ʿABD-AL-RAZZĀQ BEG B. NAJAF-QOLĪ KHAN DONBOLĪ (1176-1243/1762-63 to 1827-28), literary biographer, poet, and historian of the early Qajar period. ʿAbd-al-Razzāq came of a family of turkicized Kurds, the Donbolī, who had long been dominant in the region of Ḵoy and Salmās in western Azerbaijan. His father Naǰaf-qolī served in Nāder Shah’s army and was appointed governor general (beglerbegī) of Tabrīz on his return to Azerbaijan in 1155/1742. During his campaign of 1176/1763 Karīm Khan Zand reappointed Naǰaf-qolī to Tabrīz, and two years later returned to Šīrāz with Naǰaf-qolī’s nephew Šahbāz Khan and other hostages. ʿAbd-al-Razzāq was sent to join them in Šīrāz at the age of ten (Taǰreba I, intro. and pp. 87, 119; II, p. 41).

At Šīrāz ʿAbd-al-Razzāq was by his own account well treated, and like Karīm Khan’s other hostages was a respected member of the court with an adequate pension and comparative freedom of movement within and outside the capital. Here he remained for fourteen years. His chief biographical work, the Taǰrebat al-aḥrār wa taslīat al-abrār (see below) describes his adaptation to exile and his enjoyment of the wine, women, and poetry of the Zand capital in its heyday (I, pp. 119f.; II, pp. 43-58). In 1196/1781 ʿAlī Morād Khan Zand captured Šīrāz and took the hostages to his capital of Isfahan, and after 1199/1785, when the Qajars took Isfahan, ʿAbd-al-Razzāq was able to return to Tabrīz. During the reign of Fatḥ-ʿAlī Shah he entered the service of ʿAbbās Mīrzā, the heir apparent and governor general of Azerbaijan. Apart from making the pilgrimage to Mecca in 1241/1826, ʿAbd-al-Razzāq remained in Tabrīz as a civil servant and scholar until his death at the age of sixty-five.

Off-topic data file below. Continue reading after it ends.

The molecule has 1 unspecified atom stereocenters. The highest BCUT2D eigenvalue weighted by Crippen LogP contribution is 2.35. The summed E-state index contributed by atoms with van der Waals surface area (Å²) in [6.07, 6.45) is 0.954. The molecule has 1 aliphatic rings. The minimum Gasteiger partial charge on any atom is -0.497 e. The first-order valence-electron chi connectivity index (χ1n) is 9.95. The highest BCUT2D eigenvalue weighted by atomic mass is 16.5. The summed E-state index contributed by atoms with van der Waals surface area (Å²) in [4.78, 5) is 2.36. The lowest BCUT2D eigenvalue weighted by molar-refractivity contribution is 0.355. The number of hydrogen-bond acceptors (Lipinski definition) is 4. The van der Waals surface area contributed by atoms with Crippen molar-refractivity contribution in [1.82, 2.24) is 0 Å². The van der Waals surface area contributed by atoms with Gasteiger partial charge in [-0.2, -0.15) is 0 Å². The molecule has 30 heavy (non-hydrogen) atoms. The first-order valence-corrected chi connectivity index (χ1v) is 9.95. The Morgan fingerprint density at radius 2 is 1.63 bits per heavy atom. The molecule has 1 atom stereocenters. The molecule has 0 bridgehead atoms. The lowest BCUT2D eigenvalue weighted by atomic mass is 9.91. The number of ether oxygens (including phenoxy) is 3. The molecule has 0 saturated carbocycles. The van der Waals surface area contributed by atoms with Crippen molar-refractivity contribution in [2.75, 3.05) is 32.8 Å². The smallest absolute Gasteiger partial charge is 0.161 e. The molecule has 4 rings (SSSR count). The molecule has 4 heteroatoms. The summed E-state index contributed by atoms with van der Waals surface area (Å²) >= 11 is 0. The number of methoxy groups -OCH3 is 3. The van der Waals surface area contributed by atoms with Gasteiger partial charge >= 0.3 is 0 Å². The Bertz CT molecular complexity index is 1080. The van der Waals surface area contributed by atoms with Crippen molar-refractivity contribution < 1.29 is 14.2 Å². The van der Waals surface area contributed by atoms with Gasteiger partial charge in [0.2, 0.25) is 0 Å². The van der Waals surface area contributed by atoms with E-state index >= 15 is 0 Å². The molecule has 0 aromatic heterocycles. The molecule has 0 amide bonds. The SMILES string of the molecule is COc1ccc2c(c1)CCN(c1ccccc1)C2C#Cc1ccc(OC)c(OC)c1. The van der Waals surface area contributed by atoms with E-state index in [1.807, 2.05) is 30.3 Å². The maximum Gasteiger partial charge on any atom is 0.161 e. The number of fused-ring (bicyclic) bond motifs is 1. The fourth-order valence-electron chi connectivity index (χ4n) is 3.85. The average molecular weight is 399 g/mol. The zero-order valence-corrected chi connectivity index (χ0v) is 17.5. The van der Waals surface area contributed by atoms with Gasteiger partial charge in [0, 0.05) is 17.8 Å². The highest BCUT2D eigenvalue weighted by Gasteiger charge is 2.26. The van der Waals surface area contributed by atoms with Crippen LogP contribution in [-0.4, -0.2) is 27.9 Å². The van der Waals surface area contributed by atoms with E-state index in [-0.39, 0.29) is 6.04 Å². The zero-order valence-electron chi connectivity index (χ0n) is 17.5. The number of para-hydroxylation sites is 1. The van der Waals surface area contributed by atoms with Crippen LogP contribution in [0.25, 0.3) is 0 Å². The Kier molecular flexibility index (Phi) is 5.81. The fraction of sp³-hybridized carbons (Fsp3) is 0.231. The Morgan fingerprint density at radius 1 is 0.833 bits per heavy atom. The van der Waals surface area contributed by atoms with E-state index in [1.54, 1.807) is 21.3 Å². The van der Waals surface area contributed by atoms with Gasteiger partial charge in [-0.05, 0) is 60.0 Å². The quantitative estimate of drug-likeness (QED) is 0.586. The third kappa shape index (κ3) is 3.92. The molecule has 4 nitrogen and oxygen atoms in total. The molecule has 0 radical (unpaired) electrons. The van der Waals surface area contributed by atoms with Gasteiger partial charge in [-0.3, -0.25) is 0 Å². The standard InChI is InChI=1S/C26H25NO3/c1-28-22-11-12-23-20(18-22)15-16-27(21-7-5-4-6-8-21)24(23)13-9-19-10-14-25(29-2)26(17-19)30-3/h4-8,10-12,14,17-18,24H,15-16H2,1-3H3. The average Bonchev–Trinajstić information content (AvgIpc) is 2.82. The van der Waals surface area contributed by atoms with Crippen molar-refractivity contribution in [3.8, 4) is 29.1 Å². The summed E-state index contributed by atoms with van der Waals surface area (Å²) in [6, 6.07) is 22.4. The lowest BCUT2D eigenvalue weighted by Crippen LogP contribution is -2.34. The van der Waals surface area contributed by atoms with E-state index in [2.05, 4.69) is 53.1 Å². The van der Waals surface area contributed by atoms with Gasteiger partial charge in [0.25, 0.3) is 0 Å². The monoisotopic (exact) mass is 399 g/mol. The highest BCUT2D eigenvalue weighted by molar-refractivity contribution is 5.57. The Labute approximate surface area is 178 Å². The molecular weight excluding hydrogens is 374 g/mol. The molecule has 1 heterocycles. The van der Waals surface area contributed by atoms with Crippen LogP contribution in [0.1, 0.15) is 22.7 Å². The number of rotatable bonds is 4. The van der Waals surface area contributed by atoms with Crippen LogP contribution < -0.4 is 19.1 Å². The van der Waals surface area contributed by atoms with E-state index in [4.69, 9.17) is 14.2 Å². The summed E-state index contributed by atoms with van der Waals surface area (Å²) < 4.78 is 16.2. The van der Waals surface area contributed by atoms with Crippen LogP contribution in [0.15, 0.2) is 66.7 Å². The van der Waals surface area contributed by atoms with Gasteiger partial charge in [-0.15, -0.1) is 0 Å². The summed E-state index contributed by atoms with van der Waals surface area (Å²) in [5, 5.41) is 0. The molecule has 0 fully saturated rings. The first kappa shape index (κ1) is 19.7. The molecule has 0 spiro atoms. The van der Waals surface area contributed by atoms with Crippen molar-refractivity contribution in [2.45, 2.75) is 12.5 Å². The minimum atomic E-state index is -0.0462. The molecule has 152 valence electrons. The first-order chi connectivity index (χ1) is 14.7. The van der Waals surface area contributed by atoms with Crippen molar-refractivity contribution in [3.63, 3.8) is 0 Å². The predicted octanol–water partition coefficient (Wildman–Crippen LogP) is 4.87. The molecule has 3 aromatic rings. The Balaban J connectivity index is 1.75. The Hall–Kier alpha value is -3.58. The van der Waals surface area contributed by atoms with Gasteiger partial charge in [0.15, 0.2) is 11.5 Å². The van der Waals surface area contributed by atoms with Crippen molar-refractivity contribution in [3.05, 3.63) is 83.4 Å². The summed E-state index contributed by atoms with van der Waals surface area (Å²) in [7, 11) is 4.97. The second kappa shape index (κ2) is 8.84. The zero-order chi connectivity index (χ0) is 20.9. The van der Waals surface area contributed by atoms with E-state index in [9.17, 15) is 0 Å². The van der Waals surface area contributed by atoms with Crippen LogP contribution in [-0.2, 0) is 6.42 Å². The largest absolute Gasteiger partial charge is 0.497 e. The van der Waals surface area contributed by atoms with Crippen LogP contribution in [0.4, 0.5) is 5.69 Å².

He is the author of some sixteen works, including a dīvān of verse in both Persian and Arabic and several maṯnavīs, under the pen name of Maftūn (“Infatuated”). His prose compositions include a history of the early part of Fatḥ-ʿAlī’s reign, the Maʾāṯer-e solṭānīya (ed. Ḡolām Ḥosayn Ṣadrī-Afšār, Tehran, 1351 Š./1972; tr. Sir Harford Jones Brydges, The Dynasty of the Kajars, London, 1833). The rest of his output belongs in general to the taḏkera genre, being literary biographies of prominent poets and ʿolamāʾ illustrated with quotations from their own and the author’s verses. The most important of these is the Taǰrebat al-aḥrār wa taslīat al-abrār (ed. Ḥasan Qāżī Ṭabāṭabāʾī, 2 vols., Tabrīz, 1349-50 Š./1970-71). Also published is part of his Negārestān-e Dārā (ed. ʿAbd-al-Rasūl Ḵayyāmpūr, Tabrīz , 1342 Š./1963). ʿAbd-al-Razzāq’s style is quite lively and erudite, despite his deliberate emulation of the florid rhymed prose, replete with Arabic and Arabicisms, that was first popularized by Vaṣṣāf and revived in the 12th/18th century by Mīrzā Mahdī Astarābādī (see M. T. Bahār, Sabkšenāsī III, Tehran, 1338 Š./1959, pp. 319f.). 


Besides the works of Donbolī and others referred to above, see Bāmdād, Reǰāl II, p. 264 for a list of his works, and Storey, I (index) for manuscripts of his historical and biographical works.

(J. R. Perry)

Originally Published: December 15, 1982

Last Updated: July 14, 2011

This article is available in print.
Vol. I, Fasc. 2, p. 154

Cite this entry:

J. R. Perry, “'Abd-Al-Razzaq Beg,” Encyclopædia Iranica, I/2, p. 154; an updated version is available online at http://www.iranicaonline.org/articles/abd-al-razzaq-beg-1762-63-to-1827-28-biographer-poet-and-historian (accessed on 16 January 2014).